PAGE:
Wednesday, January 19, 2011

Sissi (1955)

There are moments in history, moments which appeared to be accidents, which end up shaping the destinies of nations. One such moment was the unplanned encounter of twenty-three year old Emperor Franz Joseph with his fifteen year old cousin, Elisabeth of Bavaria. They met for the first time since Elisabeth's childhood at the spa at Bad Ischl where the young emperor had journeyed to become betrothed to Elisabeth's older sister, Helene. Of course, it was expected that Franz Joseph would see Elisabeth at some point during the holiday, but it was not expected that when he did he would fall desperately in love with her. In spite of the bride's youth, immaturity and extreme reluctance to assume any imperial duties, the couple were married within the year.

The fateful meeting of Franz Joseph and Elisabeth at Bad Ischl is dramatized in the 1955 German film Sissi starring Romy Schneider in the title role and Karlheinz Böhm as the young emperor. The film is the first of a trilogy about Elisabeth, a trilogy which has been blamed for propagating the romantic fairy tale view of Franz Joseph and Elisabeth's troubled marriage. However, there are worse things to be deluded about than the relationship of Franz Joseph and Elisabeth, especially when during their lives they did as much to propagate the myth about themselves as did any filmmaker. All one has to do is look at the portraits of Elisabeth with her hair tumbling down, or the popular prints showing the royal couple riding together or walking arm-in arm or sitting surrounded by their children, to guess that they wanted the dream to be true as much as anyone else did. Ultimately, theirs is a story of star-crossed lovers who are never able to live out their love for each other because of the crushing demands of empire as well as basic incompatibility.

Romy Schneider's Sissi is an utterly captivating mischief maker, a cross between Marie-Antoinette, Maria of The Sound of Music and Heidi of Heidi. She is the antithesis of everything in Franz Joseph's regimented, highly disciplined life, a life which has already experienced war, revolution, exile and restoration. When Franz Joseph insists that he will marry no one but Sissi, the viewer knows he means it, even as Sissi herself knows her destiny has been determined as she accepts the armful of red roses from her suitor. The portrayal of Sissi's loving but topsy-turvy family is humorous and delightful, reminding me of other large families I have known. On the other hand, Franz Joseph's mother Archduchess Sophie thinks that Elisabeth is completely unsuitable to be empress and makes no secret of her disappointment  as well as of her determination to force the lively girl into submission.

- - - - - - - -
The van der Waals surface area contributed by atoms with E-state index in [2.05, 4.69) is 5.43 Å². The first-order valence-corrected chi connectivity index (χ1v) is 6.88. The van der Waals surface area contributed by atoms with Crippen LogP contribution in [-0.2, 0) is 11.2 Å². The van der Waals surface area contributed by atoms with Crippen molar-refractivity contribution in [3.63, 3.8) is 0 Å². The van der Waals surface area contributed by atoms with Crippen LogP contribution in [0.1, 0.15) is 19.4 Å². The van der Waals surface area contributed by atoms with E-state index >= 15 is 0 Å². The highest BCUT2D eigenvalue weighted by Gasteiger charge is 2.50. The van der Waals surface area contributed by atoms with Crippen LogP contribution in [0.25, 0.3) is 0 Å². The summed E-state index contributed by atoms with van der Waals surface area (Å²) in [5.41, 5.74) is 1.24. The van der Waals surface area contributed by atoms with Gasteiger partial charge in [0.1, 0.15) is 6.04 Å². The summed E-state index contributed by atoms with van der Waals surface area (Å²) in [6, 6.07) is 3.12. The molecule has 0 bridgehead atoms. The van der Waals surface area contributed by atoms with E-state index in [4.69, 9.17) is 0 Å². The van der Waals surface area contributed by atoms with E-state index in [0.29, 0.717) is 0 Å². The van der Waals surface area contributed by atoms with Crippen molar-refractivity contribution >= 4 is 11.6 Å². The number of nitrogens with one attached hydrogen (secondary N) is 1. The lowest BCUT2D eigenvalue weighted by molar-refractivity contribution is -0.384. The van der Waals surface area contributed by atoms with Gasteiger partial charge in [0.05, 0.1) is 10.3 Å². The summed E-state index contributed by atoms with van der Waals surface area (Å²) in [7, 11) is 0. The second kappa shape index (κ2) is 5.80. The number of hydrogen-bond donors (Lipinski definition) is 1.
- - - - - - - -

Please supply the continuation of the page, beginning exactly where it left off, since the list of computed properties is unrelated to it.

Filmed on location in Austria and Bavaria, every scene shows stunning mountain vistas that Americans would later relish in The Sound of Music. As far as pageantry goes, the film is second to none, except perhaps the other two films in the trilogy, which as of this writing I have yet to see. The shot of Elisabeth's barge sailing down the Danube as she waves to the rejoicing crowds on the shore is almost Wagnerian in its beauty and pathos. The wedding scene is incomparable for the majesty of both the liturgy and the imperial pomp. Anyone who loves historical drama must see Sissi.

Sissi is overall one of the best films about royalty ever, free from the skeptical undercurrent which too often characterizes Hollywood films about royals. To watch a film about south Germans and Austrians with German and Austrian actors truly makes the past come alive. Effort was made to make the costumes and sets as accurate as possible. I think that Sissi perfectly captures the mood of the beginning of the relationship of the imperial couple, with all the joy and hope and fairy tale glamor amid great misgivings. I look forward to the other two films, entitled Sissi — die junge Kaiserin  (Sissi — The Young Empress) and Sissi — Schicksalsjahre einer Kaiserin (1957) (Sissi — Fateful Years of an Empress).

 Elisabeth of Bavaria, Empress of Austria
(Images: HERE and HERE.) Share


May said...

Well, this marriage seems to have been an illustration of the fact that romantic passions are not enough. You have to work hard at loving someone, it's a matter of will and character, not just emotion.

Julygirl said...

Nothing was spared in the gorgeous and stunning costumes and scenery in this film series.

It was also helpful to me to learn more about the many quirky characters of the royal family of the Austria-Hungarian Empire.

Anonymous said...

Ravishing hair, for sure - the times were opulent and extravagant at court. Here's a few of the jewels she adorned that mane of hers with:
(and how good they still looked when her granddaughter inherited them
and then again a generation or two later, this time as earrings )
Here's a second set, this time using pearls:

which brings to mind a roughly contemporanous Edwardian story of O. Henry's told in comin form here:

Clare Krishan

elena maria vidal said...

True, Matterhorn.

I agree, Julygirl.

Thank you for the links, Clare!

xavier said...

Maria Elena:

I saw only parts of the movie in French. I thought it was fun to watch but a little tedious.;)

In any case, you intrigue me what were the basic incompatibilities between Elizabeth and Franz-Joseph? Would Franz-Joseph have been better off with Helene?


elena maria vidal said...

F-J was extremely business-like, and put duty first, which is what helped him to hold the empire together for as long as he did. Sisi was a free spirit. I think that those incompatibilities could have been overcome if F-J's mother had not been there deliberately driving a wedge between the young couple. I will talk more about that when I review the second film.